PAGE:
Assassin's Creed review by Mark McPherson - Cinema Paradiso
Assassin’s Creed seems to be aiming to be the most confusing video game movie ever made. There’s a perfect moment in the movie where Michael Fassbender’s character smirks sorrowfully and mutters “What the f**k is going on here?” It was a question that I had as well the way I couldn’t make heads or tails of a plot that is perhaps the most convoluted of all video game adaptations. That look of confusion on Fassbender’s face almost had me questioning if that was acting or if he really was confused about what was going on in this script.
I don’t even know where to begin with such a laughably bad movie. Let’s start with the MacGuffin, as those are usually pretty hilarious. There’s an ancient relic known as the Apple of Eden, a mechanical fruit (I suppose) that contains the secret to controlling humanity’s free will and taming violence. How does that work? The movie is too busy piling on the ill-defined story and action elements to be bothered with such questions.
A secret league of assassins in the 1400s has hidden the Apple and now a group of Templars in the modern 21st century want to find it. And this is where the movie goes off the rails. The Templars have developed a machine that can use “DNA memories” to allow the assassin descendants to see what their ancestors experienced. Did I say "see"? I meant be whipped around a room with knives in your hands in the world’s most expensive virtual reality video game. Why must this machine whip the descendants around the room? The answer is the same reason for everything in this movie: Because it looks cool. Or at least the filmmakers think it does.
There’s an A-list cast assembled for this production, but they’re working with the most mediocre script and passive of direction. Fassbender plays the descendant of an assassin leader that has no character outside of being confused before turning into the bland action man that quickly masters the art of combat (it’s apparently in his blood). Marion Cotillard plays a scientist that takes a liking to Fassbender’s character, but her character is so poorly written that her actual defense for her work has her stating, “I’m a scientist” (you know, in case you forgot). Jeremy Irons could have brought some classic acting charm to the role of an evil CEO, but he’s so bored and uninterested in this plot that I wonder if he can comprehend even a third of the ridiculous plot.
The action scenes, most of which taking place in 1400s Spain, could have been the saving grace for the picture. They’re certainly staged well for plenty of roof jumping, horseback chases and close-quarters combat, as well as setting a record for one of the largest stunt jumps in cinema history. But the camerawork and editing of these scenes render any cool factor to these sequences moot. I once more found myself in a state of confusion during these chases and fights where it’s hard to associate the characters with the locations in a blur of knives, arrows and swords. Even the more tame action sequences that don’t rely on much movement still have a lowered level of intensity, as in a scene where Fassbender slits the throat of a lead baddie in one of the most boring throat-slashings I’ve ever seen. How can a movie have this much violence and still be a dour and boring snooze fest?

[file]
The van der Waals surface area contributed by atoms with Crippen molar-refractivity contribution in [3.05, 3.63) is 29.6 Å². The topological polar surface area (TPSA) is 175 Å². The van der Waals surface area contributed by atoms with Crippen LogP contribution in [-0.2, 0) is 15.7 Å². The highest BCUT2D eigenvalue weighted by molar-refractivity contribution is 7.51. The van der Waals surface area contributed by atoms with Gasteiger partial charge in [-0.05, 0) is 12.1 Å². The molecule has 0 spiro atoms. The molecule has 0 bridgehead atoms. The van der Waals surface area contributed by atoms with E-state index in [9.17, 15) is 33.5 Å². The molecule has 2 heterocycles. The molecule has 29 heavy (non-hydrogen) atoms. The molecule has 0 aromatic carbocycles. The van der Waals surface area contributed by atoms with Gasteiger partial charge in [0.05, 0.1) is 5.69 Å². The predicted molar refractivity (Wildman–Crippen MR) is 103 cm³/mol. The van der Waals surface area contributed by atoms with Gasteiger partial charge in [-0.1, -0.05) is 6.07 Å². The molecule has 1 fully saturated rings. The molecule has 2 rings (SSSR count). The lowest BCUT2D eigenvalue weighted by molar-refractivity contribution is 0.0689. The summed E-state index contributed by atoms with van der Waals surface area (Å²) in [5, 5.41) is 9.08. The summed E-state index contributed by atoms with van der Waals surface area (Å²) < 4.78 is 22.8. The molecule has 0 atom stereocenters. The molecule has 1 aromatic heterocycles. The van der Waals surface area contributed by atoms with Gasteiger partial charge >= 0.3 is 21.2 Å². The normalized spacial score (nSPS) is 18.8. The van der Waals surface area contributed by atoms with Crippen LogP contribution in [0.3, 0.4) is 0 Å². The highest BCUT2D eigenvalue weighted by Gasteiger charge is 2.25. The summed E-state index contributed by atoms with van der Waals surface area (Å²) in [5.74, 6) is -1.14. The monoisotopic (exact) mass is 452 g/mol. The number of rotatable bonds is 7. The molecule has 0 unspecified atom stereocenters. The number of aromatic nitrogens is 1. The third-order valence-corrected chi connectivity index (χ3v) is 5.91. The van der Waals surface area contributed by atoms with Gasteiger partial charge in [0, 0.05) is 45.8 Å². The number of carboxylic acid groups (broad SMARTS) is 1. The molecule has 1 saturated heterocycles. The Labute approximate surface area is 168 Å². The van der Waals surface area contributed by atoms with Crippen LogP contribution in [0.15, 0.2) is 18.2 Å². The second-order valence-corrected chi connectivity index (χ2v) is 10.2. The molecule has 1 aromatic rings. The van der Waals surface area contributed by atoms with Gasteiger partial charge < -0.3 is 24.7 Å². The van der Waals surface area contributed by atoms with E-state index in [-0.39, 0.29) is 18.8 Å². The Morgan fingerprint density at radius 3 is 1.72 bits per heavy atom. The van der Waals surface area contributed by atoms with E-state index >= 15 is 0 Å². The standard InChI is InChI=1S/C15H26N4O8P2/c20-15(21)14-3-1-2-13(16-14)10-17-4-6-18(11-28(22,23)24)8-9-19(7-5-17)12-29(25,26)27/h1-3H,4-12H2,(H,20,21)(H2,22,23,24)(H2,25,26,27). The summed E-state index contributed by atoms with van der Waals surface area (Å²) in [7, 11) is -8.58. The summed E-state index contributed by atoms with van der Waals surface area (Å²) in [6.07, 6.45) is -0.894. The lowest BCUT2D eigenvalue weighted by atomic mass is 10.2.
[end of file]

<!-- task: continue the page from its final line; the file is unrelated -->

We should be feeling something for the other assassin league prisoners that eventually join forces with Fassbender, but there isn’t much of any character interaction to warrant such comradery. The only scene Fassbender shares with the prisoners is in one-sided conversations and blank stares in the cafeteria. Oh, and I guess you’re supposed to care about these characters when some of them suffer tragic deaths. Rest in peace, random prisoner who gave Fassbender an odd look.
Assassin’s Creed is a special kind of bad movie in how incomprehensible it is on every level, from its laughable premise to its ill-thought technology to the punishingly dull atmosphere of the unexplained. One could write this off as a studio meddling with a video game property, but this production was co-produced by the video game studio Ubisoft. Between this and Blizzard helming the dismal mess of Warcraft, it’s clear that even the companies conceiving the video game properties are not adept at adapting their own properties for the big screen. There were many fans of the video games hoping with the talent involved that Assassin’s Creed could break the curse of bad video game movies. Even with the likes of director Justin Kurzel (2015’s MacBeth), it merely reaffirms.